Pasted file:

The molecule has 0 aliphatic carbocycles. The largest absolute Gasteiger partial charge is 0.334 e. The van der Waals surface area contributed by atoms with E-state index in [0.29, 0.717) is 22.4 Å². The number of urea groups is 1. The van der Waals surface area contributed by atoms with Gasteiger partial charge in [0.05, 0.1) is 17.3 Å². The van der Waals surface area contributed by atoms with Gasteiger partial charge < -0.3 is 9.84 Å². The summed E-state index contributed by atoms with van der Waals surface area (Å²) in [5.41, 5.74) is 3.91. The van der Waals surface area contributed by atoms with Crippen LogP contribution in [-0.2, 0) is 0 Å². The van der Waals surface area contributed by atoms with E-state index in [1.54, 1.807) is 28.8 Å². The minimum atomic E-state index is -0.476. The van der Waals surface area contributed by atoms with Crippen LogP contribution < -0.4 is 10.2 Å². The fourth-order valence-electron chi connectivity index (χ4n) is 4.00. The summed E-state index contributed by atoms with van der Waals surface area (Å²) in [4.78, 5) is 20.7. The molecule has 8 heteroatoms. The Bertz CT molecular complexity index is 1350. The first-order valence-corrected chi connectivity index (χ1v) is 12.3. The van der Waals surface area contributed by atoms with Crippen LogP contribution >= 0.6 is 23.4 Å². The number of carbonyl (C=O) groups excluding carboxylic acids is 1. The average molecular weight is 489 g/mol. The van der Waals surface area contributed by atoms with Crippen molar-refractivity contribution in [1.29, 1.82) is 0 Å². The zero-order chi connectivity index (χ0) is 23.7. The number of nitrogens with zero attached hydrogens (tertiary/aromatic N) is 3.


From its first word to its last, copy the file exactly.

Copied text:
The molecule has 0 aliphatic carbocycles. The largest absolute Gasteiger partial charge is 0.334 e. The van der Waals surface area contributed by atoms with E-state index in [0.29, 0.717) is 22.4 Å². The number of urea groups is 1. The van der Waals surface area contributed by atoms with Gasteiger partial charge in [0.05, 0.1) is 17.3 Å². The van der Waals surface area contributed by atoms with Gasteiger partial charge < -0.3 is 9.84 Å². The summed E-state index contributed by atoms with van der Waals surface area (Å²) in [5.41, 5.74) is 3.91. The van der Waals surface area contributed by atoms with Crippen LogP contribution in [-0.2, 0) is 0 Å². The van der Waals surface area contributed by atoms with E-state index in [1.54, 1.807) is 28.8 Å². The minimum atomic E-state index is -0.476. The van der Waals surface area contributed by atoms with Crippen LogP contribution < -0.4 is 10.2 Å². The fourth-order valence-electron chi connectivity index (χ4n) is 4.00. The summed E-state index contributed by atoms with van der Waals surface area (Å²) in [4.78, 5) is 20.7. The molecule has 8 heteroatoms. The Bertz CT molecular complexity index is 1350. The first-order valence-corrected chi connectivity index (χ1v) is 12.3. The van der Waals surface area contributed by atoms with Crippen LogP contribution >= 0.6 is 23.4 Å². The number of carbonyl (C=O) groups excluding carboxylic acids is 1. The average molecular weight is 489 g/mol. The van der Waals surface area contributed by atoms with Crippen molar-refractivity contribution in [1.29, 1.82) is 0 Å². The zero-order chi connectivity index (χ0) is 23.7. The number of nitrogens with zero attached hydrogens (tertiary/aromatic N) is 3.